Cyprus Mail
Cyprus

New tensions arise at Menoyia after guard injured

One of the dormitories of the Menoyia detention centre, which holds 256 immigrants

By Constantinos Psillides

NEW tensions have arisen at the Menoyia detention centre after authorities said a guard was attacked by an inmate and had to be hospitalised.

The guard was admitted to hospital on Wednesday where he was diagnosed with a nasal fracture.

The inmate in question told a different story. He and other two inmates claim that the guards beat them regularly, that there is never enough food for everyone, that they are thrown in solitary confinement for days on end.

According to the police report, the prison guard conducted a search in the inmate’s cell Wednesday at around 6.30 pm. Once the inmate was informed of the search, according to the police, he reacted violently and attacked the officers present by kicking and head-butting them. The guards subdued the inmate and transported him to the Kofinou police station, where the injured guard pressed charges.

The Cyprus Mail contacted the inmate yesterday as Menoyia is technically not a prison and mobile phones are allowed.

“They upturned my cell; they made a mess and found nothing. This is not the first time they‘ve done that. I demanded an explanation and the guard told me to shut up and accused me of being unruly. I persisted and then they dragged me near the staircase where they beat me,” the inmate said.

“They tried to handcuff me and I thrashed around. When they turned me around I saw that the guard’s nose was broken. I really don’t know how that happened. They say I beat them. How could I do that? They were five guards and I was alone. How could I overpower them?” he said.

The inmate has been in Cyprus since 2008 and in and out of prison. He is a Lebanese national and claims he cannot return to Lebanon under fear of persecution as he is a Christian.

Two more inmates also reported abuse, saying that the guards beat them regularly. The inmates also paint a grim image regarding the meals. “They feed us rice all the time. The food is not enough for everyone in here. The portions are too small, it’s like everyone in here is on a forced diet,” said one of the other two inmates.

“They don’t have a solitary confinement cell so they lock you in a separate part of the building and just leave you there. They are even refusing to let us take a bath. The conditions here are horrid,” he said.

But an official at Menoyia said the inmates were exaggerating. “This is not a playground and you forget that not all of these people are poor, destitute immigrants. Some of them are criminals,” he said.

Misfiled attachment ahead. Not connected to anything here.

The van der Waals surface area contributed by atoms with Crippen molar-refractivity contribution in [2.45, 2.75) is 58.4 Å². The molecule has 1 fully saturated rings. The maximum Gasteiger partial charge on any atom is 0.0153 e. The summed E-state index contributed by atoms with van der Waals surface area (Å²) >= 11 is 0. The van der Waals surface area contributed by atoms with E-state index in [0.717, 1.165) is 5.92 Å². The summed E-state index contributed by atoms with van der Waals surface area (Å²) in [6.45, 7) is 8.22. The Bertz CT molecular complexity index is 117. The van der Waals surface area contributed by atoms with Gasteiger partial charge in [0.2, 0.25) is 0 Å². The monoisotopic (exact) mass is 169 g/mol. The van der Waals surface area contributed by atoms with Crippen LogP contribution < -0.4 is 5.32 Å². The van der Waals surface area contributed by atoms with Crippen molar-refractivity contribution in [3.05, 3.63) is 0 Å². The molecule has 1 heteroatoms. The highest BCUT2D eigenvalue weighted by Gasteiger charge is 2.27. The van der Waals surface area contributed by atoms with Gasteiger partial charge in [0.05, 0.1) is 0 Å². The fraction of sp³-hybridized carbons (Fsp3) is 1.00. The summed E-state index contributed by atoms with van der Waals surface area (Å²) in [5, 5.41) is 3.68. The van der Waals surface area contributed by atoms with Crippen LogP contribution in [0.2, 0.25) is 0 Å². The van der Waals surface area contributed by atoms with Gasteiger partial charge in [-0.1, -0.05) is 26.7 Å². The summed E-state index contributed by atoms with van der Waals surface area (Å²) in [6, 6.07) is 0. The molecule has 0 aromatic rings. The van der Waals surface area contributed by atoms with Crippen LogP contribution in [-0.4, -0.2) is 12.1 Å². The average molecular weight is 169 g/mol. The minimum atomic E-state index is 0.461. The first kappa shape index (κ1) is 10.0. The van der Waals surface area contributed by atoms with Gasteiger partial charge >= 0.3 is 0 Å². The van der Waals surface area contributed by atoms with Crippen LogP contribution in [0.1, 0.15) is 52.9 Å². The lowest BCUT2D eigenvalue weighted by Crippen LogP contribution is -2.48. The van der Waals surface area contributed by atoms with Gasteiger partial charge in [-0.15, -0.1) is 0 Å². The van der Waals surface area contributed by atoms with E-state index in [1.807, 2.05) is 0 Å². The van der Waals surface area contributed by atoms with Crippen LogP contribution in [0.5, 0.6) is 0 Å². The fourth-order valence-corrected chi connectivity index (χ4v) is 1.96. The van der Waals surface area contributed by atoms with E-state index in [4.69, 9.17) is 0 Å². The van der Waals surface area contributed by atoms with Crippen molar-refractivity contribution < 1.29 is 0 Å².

The official said the inmate in question was no saint. “He served time for 34 separate charges of theft but we cannot deport him so we keep him in Menoyia. He is always unruly, always provoking the guards,” said the official.

Asked whether the centre was willing to release footage from the CCTV cameras, the official said it was a matter for an investigating team.

When presented with the allegations of regular beatings, the official said that both the police and the office of the Ombudswoman investigated the claims but have yet to find anything out of order.

The official also rejected claims of malnourishment. He said catering was provided by a private contractor that also caters to hotels and airlines. “These are not public sector employees. They are very much interested in keeping their contract and wouldn’t do anything to jeopardise it,” he said.

“The menu and portions were handed to us by the Cyprus Higher Hotel Institute and change every month. They [inmates] are provided three meals every day – all 256 people in here – and it costs the state €1.2 million a year. I realise that some may not like the food but this is not a hotel,” he said.

The €1.2 million tag roughly works out at €12 per day per inmate to feed around 250 detainees.

The official also dismissed the accusations over solitary confinement. “Of course they are not locked up alone for days on end and we have never denied them the right to shower. By law they can bathe once per day, from 8am to 11pm but some demand to be allowed to take a shower four or maybe five times a day. Again, we can’t have that. There are regulations,” he said.



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